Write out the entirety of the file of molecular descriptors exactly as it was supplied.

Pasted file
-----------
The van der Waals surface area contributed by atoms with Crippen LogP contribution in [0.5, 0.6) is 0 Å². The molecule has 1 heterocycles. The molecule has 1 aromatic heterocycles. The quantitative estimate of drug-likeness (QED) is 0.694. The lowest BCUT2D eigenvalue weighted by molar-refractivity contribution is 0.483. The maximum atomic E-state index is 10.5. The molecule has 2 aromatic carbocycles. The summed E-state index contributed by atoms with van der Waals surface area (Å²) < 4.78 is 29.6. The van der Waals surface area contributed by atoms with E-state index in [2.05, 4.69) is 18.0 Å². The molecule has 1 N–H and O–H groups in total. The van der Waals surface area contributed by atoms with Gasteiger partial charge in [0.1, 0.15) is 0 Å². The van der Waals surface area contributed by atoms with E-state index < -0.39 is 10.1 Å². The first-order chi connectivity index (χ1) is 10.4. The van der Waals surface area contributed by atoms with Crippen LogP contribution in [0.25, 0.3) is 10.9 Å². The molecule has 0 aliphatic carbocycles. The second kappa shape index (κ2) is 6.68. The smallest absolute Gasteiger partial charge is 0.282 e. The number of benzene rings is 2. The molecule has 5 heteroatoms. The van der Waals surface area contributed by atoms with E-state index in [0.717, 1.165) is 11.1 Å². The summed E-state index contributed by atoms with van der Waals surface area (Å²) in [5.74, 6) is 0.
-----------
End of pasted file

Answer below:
The van der Waals surface area contributed by atoms with Crippen LogP contribution in [0.5, 0.6) is 0 Å². The molecule has 1 heterocycles. The molecule has 1 aromatic heterocycles. The quantitative estimate of drug-likeness (QED) is 0.694. The lowest BCUT2D eigenvalue weighted by molar-refractivity contribution is 0.483. The maximum atomic E-state index is 10.5. The molecule has 2 aromatic carbocycles. The summed E-state index contributed by atoms with van der Waals surface area (Å²) < 4.78 is 29.6. The van der Waals surface area contributed by atoms with E-state index in [2.05, 4.69) is 18.0 Å². The molecule has 1 N–H and O–H groups in total. The van der Waals surface area contributed by atoms with Gasteiger partial charge in [0.1, 0.15) is 0 Å². The van der Waals surface area contributed by atoms with E-state index < -0.39 is 10.1 Å². The first-order chi connectivity index (χ1) is 10.4. The van der Waals surface area contributed by atoms with Crippen LogP contribution in [0.25, 0.3) is 10.9 Å². The molecule has 0 aliphatic carbocycles. The second kappa shape index (κ2) is 6.68. The smallest absolute Gasteiger partial charge is 0.282 e. The number of benzene rings is 2. The molecule has 5 heteroatoms. The van der Waals surface area contributed by atoms with E-state index in [0.717, 1.165) is 11.1 Å². The summed E-state index contributed by atoms with van der Waals surface area (Å²) in [5.74, 6) is 0.